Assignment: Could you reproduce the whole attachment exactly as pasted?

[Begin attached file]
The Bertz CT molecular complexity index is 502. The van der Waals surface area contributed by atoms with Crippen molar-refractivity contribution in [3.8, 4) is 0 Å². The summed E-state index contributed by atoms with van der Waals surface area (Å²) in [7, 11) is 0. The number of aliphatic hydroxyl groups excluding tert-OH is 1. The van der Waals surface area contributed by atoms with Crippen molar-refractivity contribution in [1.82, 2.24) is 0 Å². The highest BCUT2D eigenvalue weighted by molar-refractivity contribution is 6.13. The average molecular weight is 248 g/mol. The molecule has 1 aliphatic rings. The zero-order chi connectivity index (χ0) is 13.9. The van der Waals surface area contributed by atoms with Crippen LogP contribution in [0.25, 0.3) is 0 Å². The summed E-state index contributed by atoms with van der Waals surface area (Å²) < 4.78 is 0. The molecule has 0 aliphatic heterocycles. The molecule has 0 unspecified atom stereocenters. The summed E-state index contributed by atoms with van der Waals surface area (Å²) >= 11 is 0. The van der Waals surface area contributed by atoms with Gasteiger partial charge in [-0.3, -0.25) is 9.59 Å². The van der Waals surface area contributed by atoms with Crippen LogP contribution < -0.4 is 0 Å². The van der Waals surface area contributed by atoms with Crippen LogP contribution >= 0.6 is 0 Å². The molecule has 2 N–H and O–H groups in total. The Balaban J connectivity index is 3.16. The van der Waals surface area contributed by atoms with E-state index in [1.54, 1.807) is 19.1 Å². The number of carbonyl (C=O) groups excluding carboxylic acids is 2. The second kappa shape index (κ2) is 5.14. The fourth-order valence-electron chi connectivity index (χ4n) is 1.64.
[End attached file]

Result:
The Bertz CT molecular complexity index is 502. The van der Waals surface area contributed by atoms with Crippen molar-refractivity contribution in [3.8, 4) is 0 Å². The summed E-state index contributed by atoms with van der Waals surface area (Å²) in [7, 11) is 0. The number of aliphatic hydroxyl groups excluding tert-OH is 1. The van der Waals surface area contributed by atoms with Crippen molar-refractivity contribution in [1.82, 2.24) is 0 Å². The highest BCUT2D eigenvalue weighted by molar-refractivity contribution is 6.13. The average molecular weight is 248 g/mol. The molecule has 1 aliphatic rings. The zero-order chi connectivity index (χ0) is 13.9. The van der Waals surface area contributed by atoms with Crippen LogP contribution in [0.25, 0.3) is 0 Å². The summed E-state index contributed by atoms with van der Waals surface area (Å²) < 4.78 is 0. The molecule has 0 aliphatic heterocycles. The molecule has 0 unspecified atom stereocenters. The summed E-state index contributed by atoms with van der Waals surface area (Å²) >= 11 is 0. The van der Waals surface area contributed by atoms with Gasteiger partial charge in [-0.3, -0.25) is 9.59 Å². The van der Waals surface area contributed by atoms with Crippen LogP contribution < -0.4 is 0 Å². The van der Waals surface area contributed by atoms with Crippen LogP contribution >= 0.6 is 0 Å². The molecule has 2 N–H and O–H groups in total. The Balaban J connectivity index is 3.16. The van der Waals surface area contributed by atoms with E-state index in [1.54, 1.807) is 19.1 Å². The number of carbonyl (C=O) groups excluding carboxylic acids is 2. The second kappa shape index (κ2) is 5.14. The fourth-order valence-electron chi connectivity index (χ4n) is 1.64.